FIGURES 5 to 7 illustrate a different embodiment of the present invention. An indicating pointer 30 again serves as a handle which may be pivoted in the manner described hereinbefore over a cosmetic range K and a therapeutic range T. The movement is again transmitted to the filter cylinders 18 and 20 by means of a swing base 26. The pointer position of FIG. 5 corresponds to the above-described FIG. 2, FIG. 6 corresponds in this respect to FIG. 3, and FIG. 7 corresponds in this respect to FIG. 4. In contrast to the previous embodiment, the pivot point 54 for the indicating pointer 30 is positioned on an intermediate lever 56 which, in turn, may be pivoted about a pivot point 58. Rigidly secured to the small arm of the indicating pointer 30 beyond the joint 54 is a pin 60 which is adapted to glide within a slot 62. The slot 62 is positioned on an arm 64 which is rigidly connected to the swing base 26.
The intermediate lever 56 is pulled by a tension spring 66 against a stationary stop 68. Furthermore, the intermediate lever 56 is provided with a lateral stop 70 which is disposed in proximity to the joint 58. When the indicating pointer 30 is pivoted toward the right from the position shown in FIG. 5, the intermediate lever 56 remains in its position of rest and the swing base 26 is swung by the arm 64 in a transmission ratio which corresponds to the ratio of the distance of the pin 60 from the joint 54, to the distance of the pin 60 from the joint 42. At the end of the cosmetic range and in the position shown in FIG. 6, the indicating pointer 30 abuts against the lateral stop 70 and, during the further pivoting of the indicating pointer 3t, over and beyond the position shown in FIG. 6 toward the right into the position shown in FIG. 7, the intermediate lever 56 is taken along by the indicating pointer 30. At that time, the indicating pointer 30 pivots together with the intermediate lever 56 about the common pivot point 58, and the intermediate lever 56 lifts off the stop 68 against the action of the spring 66. The swing base 26 is thereby pivoted in a transmission ratio which corresponds to the ratio between the distance of pin 60 from hinge 42 to the distance of pin 60 from joint 58. In the end position which is apparent from FIG. 7, the indicating pointer 30 may be caught or engaged behind a projection 71 so that it is locked in this position.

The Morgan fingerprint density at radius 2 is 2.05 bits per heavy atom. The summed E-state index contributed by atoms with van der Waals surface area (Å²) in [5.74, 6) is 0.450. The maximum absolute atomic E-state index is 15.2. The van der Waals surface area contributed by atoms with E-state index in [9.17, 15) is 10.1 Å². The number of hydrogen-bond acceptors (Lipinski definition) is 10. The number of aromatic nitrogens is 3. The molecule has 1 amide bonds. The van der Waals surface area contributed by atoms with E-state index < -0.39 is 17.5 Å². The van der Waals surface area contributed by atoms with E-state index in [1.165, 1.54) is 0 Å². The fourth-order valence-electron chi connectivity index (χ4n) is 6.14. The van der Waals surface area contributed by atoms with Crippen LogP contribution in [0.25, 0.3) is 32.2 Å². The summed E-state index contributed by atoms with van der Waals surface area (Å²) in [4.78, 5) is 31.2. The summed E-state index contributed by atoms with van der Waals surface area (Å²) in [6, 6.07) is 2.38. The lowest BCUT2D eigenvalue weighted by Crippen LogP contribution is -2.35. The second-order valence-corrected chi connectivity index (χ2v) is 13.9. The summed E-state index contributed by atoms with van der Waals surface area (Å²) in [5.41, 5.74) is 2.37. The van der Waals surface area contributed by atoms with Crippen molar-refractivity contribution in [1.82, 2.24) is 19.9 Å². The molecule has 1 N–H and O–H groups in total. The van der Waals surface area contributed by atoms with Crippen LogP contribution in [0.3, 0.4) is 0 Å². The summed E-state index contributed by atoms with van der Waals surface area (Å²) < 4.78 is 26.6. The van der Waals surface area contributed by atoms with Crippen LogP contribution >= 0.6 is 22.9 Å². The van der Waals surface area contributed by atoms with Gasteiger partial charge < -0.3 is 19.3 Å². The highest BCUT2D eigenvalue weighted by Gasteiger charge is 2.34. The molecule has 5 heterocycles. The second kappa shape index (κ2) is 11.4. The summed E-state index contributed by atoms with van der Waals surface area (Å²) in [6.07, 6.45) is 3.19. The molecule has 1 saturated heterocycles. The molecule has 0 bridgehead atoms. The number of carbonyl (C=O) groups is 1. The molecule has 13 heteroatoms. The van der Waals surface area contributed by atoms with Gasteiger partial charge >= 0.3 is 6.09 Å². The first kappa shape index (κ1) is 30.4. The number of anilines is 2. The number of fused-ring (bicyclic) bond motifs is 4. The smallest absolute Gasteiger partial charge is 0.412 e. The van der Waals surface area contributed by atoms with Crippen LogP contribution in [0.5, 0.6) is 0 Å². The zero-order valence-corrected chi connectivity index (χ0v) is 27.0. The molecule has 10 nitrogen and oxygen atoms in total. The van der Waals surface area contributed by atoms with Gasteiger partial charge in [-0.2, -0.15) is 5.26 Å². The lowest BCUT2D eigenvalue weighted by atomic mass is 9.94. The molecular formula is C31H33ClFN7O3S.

The further embodiment shown in FIG. 8 corresponds to the embodiments described hereinabove in that swing base 26 is pivotable about pivot point 42. An indicating pointer 30 again serves as a handle and the position of the indica ing pointer 30 shown in FIG. 8 corresponds in its operation to the position of the indicating pointer 30 as shown in FIGURES 2 and 5 respectively. This means that the control adjustment ranges K and T are disposed, in the representation of FIG. 8, in a mirrorimage-like manner as compared to the illustrations described hereinabove. A circular element 72, which is rigidly connected to the indicating pointer 30, is effective for the cosmetic displacement range and is arranged concentrically with joint 36. In operative engagement with this element is a circular sector 74 which is arranged at the outer periphery of a lever 76 rigidly connected to the swing base 26. The center of curvature of circular sector 74 coincides with the pivot point 42. The operative engagement between the element 72 and the circular sector 74 may be accomplished by means of gear teeth (not shown). When, at the end of the adjustment range K and at the transition to the adjustment range T, the clrcular sector 74 becomes disengaged from the element 72, a circular sector 78, which is rigidly connected to the indicating pointer 30 and centered at the joint 36, becomes effective. This circular sector 78 comes into engagement with a circular element 80, which is rigidly secured to the swing base 26 and is positioned concentrically to the pivot point 42. The circular sector 78 and the element 80 may comprise teeth (not shown) which mesh with one another.